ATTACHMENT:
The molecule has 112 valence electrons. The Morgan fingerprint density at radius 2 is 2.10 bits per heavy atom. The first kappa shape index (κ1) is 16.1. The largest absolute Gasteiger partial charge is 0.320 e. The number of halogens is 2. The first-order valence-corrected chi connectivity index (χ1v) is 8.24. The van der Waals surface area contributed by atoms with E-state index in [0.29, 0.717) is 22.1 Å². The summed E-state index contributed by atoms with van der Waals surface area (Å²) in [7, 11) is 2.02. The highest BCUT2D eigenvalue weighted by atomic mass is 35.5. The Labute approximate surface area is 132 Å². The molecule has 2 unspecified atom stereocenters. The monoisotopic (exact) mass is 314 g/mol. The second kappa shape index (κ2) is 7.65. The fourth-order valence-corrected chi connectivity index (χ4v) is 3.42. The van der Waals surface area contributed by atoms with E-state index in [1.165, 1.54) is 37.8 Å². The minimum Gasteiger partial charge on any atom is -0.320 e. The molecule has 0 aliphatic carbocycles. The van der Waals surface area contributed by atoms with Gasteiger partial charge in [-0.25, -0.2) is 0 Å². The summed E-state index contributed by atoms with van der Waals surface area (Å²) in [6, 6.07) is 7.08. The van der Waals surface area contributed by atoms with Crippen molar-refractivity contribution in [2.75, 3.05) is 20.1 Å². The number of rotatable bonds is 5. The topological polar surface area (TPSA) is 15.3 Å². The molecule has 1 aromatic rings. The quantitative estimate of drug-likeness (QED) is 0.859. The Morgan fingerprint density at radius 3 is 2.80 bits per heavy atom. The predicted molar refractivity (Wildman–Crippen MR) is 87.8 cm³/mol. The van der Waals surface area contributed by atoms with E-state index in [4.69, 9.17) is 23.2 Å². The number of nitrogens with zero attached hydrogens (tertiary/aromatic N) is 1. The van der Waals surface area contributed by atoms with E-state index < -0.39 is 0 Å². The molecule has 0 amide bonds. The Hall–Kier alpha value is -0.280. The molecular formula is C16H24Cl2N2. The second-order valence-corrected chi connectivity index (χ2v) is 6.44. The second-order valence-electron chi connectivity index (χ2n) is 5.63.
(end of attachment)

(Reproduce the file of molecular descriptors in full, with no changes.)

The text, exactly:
The molecule has 112 valence electrons. The Morgan fingerprint density at radius 2 is 2.10 bits per heavy atom. The first kappa shape index (κ1) is 16.1. The largest absolute Gasteiger partial charge is 0.320 e. The number of halogens is 2. The first-order valence-corrected chi connectivity index (χ1v) is 8.24. The van der Waals surface area contributed by atoms with E-state index in [0.29, 0.717) is 22.1 Å². The summed E-state index contributed by atoms with van der Waals surface area (Å²) in [7, 11) is 2.02. The highest BCUT2D eigenvalue weighted by atomic mass is 35.5. The Labute approximate surface area is 132 Å². The molecule has 2 unspecified atom stereocenters. The monoisotopic (exact) mass is 314 g/mol. The second kappa shape index (κ2) is 7.65. The fourth-order valence-corrected chi connectivity index (χ4v) is 3.42. The van der Waals surface area contributed by atoms with E-state index in [1.165, 1.54) is 37.8 Å². The minimum Gasteiger partial charge on any atom is -0.320 e. The molecule has 0 aliphatic carbocycles. The van der Waals surface area contributed by atoms with Gasteiger partial charge in [-0.25, -0.2) is 0 Å². The summed E-state index contributed by atoms with van der Waals surface area (Å²) in [6, 6.07) is 7.08. The van der Waals surface area contributed by atoms with Crippen molar-refractivity contribution in [2.75, 3.05) is 20.1 Å². The number of rotatable bonds is 5. The topological polar surface area (TPSA) is 15.3 Å². The molecule has 1 aromatic rings. The quantitative estimate of drug-likeness (QED) is 0.859. The Morgan fingerprint density at radius 3 is 2.80 bits per heavy atom. The predicted molar refractivity (Wildman–Crippen MR) is 87.8 cm³/mol. The van der Waals surface area contributed by atoms with E-state index in [4.69, 9.17) is 23.2 Å². The number of nitrogens with zero attached hydrogens (tertiary/aromatic N) is 1. The van der Waals surface area contributed by atoms with E-state index < -0.39 is 0 Å². The molecule has 0 amide bonds. The Hall–Kier alpha value is -0.280. The molecular formula is C16H24Cl2N2. The second-order valence-corrected chi connectivity index (χ2v) is 6.44. The second-order valence-electron chi connectivity index (χ2n) is 5.63.